Genomewide Association Analysis and Relationship to Cardiovascular Risk and Mortality in Older Adults
Objective—CD14 is a glycosylphosphotidylinositol-anchored membrane glycoprotein expressed on neutrophils and monocytes/macrophages that also circulates as a soluble form (sCD14). Despite the well-recognized role of CD14 in inflammation, relatively little is known about the genetic determinants of sCD14 or the relationship of sCD14 to vascular- and aging-related phenotypes.
Methods and Results—We measured baseline levels of sCD14 in >5000 European-American and black adults aged 65 years and older from the Cardiovascular Health Study, who were well characterized at baseline for atherosclerotic risk factors and subclinical cardiovascular disease, and who have been followed for clinical cardiovascular disease and mortality outcomes up to 20 years. At baseline, sCD14 generally showed strong positive correlations with traditional cardio-metabolic risk factors and with subclinical measures of vascular disease such as carotid wall thickness and ankle-brachial index (independently of traditional cardiovascular disease risk factors), and was also inversely correlated with body mass index. In genomewide association analyses of sCD14, we (1) confirmed the importance of the CD14 locus on chromosome 5q21 in European-American; (2) identified a novel African ancestry-specific allele of CD14 associated with lower sCD14 in black; and (3) identified a putative novel association in European-American of a nonsynonymous variant of PIGC, which encodes an enzyme required for the first step in glycosylphosphotidylinositol anchor biosynthesis. Finally, we show that, like other acute phase inflammatory biomarkers, sCD14 predicts incident cardiovascular disease, and strongly and independently predicts all-cause mortality in older adults.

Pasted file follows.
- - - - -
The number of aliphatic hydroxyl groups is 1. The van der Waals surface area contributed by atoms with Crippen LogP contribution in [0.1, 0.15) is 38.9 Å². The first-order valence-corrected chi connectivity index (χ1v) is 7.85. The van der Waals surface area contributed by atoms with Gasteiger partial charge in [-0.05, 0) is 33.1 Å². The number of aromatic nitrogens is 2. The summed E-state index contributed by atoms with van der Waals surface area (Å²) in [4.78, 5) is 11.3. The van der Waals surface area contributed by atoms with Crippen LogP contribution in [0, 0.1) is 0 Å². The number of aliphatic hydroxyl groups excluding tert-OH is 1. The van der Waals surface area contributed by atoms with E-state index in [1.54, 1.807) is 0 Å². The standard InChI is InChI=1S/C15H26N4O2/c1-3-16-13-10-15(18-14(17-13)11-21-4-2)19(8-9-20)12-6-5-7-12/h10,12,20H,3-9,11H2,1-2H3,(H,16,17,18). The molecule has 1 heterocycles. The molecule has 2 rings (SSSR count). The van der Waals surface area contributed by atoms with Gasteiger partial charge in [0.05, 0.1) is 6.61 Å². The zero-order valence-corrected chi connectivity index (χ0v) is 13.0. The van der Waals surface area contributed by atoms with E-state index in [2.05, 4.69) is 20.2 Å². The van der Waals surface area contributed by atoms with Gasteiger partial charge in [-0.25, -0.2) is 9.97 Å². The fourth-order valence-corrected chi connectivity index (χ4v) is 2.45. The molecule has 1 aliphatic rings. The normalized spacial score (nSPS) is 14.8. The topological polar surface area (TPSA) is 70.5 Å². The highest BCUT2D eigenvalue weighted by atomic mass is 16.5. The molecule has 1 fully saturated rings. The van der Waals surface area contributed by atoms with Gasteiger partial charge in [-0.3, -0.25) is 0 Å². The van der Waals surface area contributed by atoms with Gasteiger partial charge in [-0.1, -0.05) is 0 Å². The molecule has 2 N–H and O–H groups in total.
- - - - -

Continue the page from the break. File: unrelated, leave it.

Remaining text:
Conclusion—CD14 independently predicts risk mortality in older adults.
- Received September 16, 2012.
- Accepted October 30, 2012.
- © 2012 American Heart Association, Inc.